April 11 (Bloomberg) -- Prolor Biotech Inc., an Israeli company developing improved versions of existing medicines, hired Jefferies Group Inc. to study strategic alternatives, according to a person with knowledge of the decision.
The investment bank will help Nes Ziona, Israel-based Prolor evaluate the economic value of its projects after drawing interest from large drugmakers in the past year, said the person, who asked not to be named because the process is private. Prolor hasn’t decided to sell itself, the person said. The stock gained the most in more than three years in New York.
Prolor may be attractive because its hGH-CTP product, which is injected once a week to address human growth hormone deficiencies, is entering the final stage of clinical trials before it’s submitted for regulatory approval. The treatment may help the company secure as much as 40 percent of the $2.5 billion to $3 billion market, according to Oppenheimer & Co.
“The company’s products have formulations that could give it some real advantages, so they could be attractive to the current players,” said Sergey Vastchenok, a Tel Aviv-based senior analyst at Oppenheimer. The firm helped arrange a share sale for Prolor last year.
Prolor declined to comment on the hiring of Jefferies, said a spokeswoman for the company at BLL Partners LLC in New York. A spokesman for Jefferies didn’t immediately respond to a request for comment.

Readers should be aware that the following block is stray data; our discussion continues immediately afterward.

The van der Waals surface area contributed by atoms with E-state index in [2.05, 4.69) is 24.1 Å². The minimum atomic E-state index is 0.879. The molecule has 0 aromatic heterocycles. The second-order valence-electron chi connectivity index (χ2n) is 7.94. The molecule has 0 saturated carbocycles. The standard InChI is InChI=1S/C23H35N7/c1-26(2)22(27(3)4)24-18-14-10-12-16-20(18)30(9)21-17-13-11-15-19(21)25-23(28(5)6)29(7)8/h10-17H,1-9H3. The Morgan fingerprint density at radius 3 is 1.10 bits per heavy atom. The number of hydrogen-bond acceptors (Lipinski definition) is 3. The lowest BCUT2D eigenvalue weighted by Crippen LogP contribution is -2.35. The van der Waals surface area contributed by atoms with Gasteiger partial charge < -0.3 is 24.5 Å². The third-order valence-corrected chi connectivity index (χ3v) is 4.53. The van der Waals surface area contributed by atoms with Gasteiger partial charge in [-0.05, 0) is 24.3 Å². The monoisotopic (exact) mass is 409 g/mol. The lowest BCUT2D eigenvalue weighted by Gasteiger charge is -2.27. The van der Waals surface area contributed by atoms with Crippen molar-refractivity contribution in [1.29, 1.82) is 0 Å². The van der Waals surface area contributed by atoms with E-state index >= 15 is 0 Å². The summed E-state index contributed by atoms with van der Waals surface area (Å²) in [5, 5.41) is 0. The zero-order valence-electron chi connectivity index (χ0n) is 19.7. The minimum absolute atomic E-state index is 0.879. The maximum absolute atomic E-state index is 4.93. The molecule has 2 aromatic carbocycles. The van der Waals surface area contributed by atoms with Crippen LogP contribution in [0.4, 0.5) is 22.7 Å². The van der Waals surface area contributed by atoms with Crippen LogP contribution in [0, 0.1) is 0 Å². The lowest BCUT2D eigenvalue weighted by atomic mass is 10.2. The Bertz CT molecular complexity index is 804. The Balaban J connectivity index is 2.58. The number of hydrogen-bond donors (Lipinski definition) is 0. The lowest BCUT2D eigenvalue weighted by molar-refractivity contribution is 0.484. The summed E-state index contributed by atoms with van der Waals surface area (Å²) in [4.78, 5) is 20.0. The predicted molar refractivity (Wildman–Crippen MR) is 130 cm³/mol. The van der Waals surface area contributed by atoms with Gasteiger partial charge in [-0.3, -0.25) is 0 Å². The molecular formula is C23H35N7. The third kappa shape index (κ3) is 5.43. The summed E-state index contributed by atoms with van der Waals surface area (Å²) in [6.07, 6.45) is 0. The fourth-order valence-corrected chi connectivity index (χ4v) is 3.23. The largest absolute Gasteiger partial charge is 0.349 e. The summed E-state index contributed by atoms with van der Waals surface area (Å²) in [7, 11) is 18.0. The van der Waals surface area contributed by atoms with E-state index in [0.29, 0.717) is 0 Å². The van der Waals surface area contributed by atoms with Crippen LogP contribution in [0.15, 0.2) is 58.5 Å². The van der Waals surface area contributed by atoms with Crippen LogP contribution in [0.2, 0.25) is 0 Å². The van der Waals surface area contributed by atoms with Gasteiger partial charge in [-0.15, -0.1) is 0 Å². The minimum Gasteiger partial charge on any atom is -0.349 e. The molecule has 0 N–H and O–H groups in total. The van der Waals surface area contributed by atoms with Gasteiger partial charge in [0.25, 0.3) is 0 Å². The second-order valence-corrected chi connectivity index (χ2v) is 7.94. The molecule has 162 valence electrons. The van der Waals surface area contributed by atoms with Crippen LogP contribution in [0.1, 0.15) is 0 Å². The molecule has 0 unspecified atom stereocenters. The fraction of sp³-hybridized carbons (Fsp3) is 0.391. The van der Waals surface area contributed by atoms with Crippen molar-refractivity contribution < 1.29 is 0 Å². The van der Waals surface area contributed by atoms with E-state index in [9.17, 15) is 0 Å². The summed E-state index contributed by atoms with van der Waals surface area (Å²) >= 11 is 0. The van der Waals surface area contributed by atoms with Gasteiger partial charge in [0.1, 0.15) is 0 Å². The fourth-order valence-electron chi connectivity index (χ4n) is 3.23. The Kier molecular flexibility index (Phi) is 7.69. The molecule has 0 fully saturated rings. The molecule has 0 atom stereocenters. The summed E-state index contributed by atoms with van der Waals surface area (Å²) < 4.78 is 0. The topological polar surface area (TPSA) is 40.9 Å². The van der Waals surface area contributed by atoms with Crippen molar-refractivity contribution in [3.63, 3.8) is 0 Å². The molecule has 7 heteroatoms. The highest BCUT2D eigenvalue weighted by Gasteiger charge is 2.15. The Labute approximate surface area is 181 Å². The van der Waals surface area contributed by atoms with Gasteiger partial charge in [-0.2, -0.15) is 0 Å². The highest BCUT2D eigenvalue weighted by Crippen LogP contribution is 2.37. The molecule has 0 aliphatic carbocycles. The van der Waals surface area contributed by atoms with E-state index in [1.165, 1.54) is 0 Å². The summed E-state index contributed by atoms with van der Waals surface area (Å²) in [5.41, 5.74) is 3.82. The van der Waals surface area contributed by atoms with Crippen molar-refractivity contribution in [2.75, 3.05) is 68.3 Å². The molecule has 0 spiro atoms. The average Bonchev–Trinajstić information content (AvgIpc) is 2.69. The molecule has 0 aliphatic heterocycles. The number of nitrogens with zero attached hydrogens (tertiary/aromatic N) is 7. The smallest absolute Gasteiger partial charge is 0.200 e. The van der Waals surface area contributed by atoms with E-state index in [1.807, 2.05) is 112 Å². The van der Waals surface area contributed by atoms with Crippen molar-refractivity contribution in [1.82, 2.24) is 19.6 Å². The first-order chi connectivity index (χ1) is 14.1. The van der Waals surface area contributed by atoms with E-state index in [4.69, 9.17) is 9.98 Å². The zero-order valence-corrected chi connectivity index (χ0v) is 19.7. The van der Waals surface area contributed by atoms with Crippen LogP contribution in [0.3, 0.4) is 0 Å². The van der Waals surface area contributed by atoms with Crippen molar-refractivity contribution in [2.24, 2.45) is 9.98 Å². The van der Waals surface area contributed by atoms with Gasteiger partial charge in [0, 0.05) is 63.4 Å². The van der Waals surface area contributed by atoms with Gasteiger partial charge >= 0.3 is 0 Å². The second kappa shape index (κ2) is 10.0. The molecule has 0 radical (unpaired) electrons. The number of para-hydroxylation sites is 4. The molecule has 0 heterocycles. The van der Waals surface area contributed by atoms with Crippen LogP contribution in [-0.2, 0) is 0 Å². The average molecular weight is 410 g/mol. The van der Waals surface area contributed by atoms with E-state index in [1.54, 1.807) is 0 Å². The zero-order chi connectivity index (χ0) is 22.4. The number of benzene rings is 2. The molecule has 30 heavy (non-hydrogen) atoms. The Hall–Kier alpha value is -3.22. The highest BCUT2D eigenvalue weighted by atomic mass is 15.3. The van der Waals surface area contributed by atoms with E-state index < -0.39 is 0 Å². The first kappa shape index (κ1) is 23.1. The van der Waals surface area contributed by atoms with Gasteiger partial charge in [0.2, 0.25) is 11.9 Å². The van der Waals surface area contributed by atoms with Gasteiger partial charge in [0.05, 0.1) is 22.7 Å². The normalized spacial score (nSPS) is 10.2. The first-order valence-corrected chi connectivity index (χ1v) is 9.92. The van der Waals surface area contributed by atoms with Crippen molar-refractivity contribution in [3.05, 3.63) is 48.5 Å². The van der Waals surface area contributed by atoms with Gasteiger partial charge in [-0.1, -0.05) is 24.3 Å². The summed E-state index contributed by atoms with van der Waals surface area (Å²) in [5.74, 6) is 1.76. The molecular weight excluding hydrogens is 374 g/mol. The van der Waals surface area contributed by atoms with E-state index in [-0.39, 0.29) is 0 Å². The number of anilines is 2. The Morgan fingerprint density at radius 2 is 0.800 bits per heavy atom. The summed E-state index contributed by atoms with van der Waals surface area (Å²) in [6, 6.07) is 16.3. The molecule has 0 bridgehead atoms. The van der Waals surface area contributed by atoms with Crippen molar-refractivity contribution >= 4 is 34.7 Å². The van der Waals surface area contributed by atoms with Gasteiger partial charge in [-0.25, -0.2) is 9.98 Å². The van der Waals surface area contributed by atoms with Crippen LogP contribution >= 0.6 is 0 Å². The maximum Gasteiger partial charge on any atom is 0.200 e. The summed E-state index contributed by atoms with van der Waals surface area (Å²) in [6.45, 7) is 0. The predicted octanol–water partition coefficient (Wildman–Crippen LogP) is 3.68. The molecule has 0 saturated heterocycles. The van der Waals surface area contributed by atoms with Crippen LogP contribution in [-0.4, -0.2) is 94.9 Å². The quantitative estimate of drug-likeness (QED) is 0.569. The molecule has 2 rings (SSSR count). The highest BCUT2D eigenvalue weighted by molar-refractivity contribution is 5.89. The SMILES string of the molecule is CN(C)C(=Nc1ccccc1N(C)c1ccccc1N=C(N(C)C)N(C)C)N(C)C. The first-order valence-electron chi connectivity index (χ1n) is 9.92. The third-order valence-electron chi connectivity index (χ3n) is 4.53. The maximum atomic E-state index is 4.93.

Prolor rose 9 percent to $5.47 at the close in New York, giving the company a market value of $347 million. The stock gain was the biggest single-day advance since Jan. 17, 2012. Prolor increased 4.3 percent in Tel Aviv trading.
Phillip Frost, the billionaire American doctor who is chairman of Teva Pharmaceutical Industries Ltd., is Prolor’s biggest shareholder with a stake of about 20 percent.
Calcalist, an Israeli newspaper, reported the investment bank’s hiring earlier today. New York-based Pfizer Inc., Novartis AG of Basel, Switzerland, London-based GlaxoSmithKline Plc and Petach Tikva, Israel-based Teva are interested in buying Prolor, which is seeking as much as $800 million in a sale, the newspaper reported.
That valuation is probably too high given Prolor’s current market value, the person said.
Joan Campion, a spokeswoman for Pfizer, Eric Althoff, a Novartis spokesman, and Kalpesh Joshi of Glaxo declined to comment on the report. Teva Chief Executive Officer Jeremy Levin declined to comment when asked about Teva’s interest in Prolor at a news conference today in Petach Tikva.
Prolor raised as much as $35 million in a share sale almost a year ago to help finance research and development. The company said then it had enough cash to conduct late-stage studies of hGH-CTP, though it may seek a partner to help market the product.
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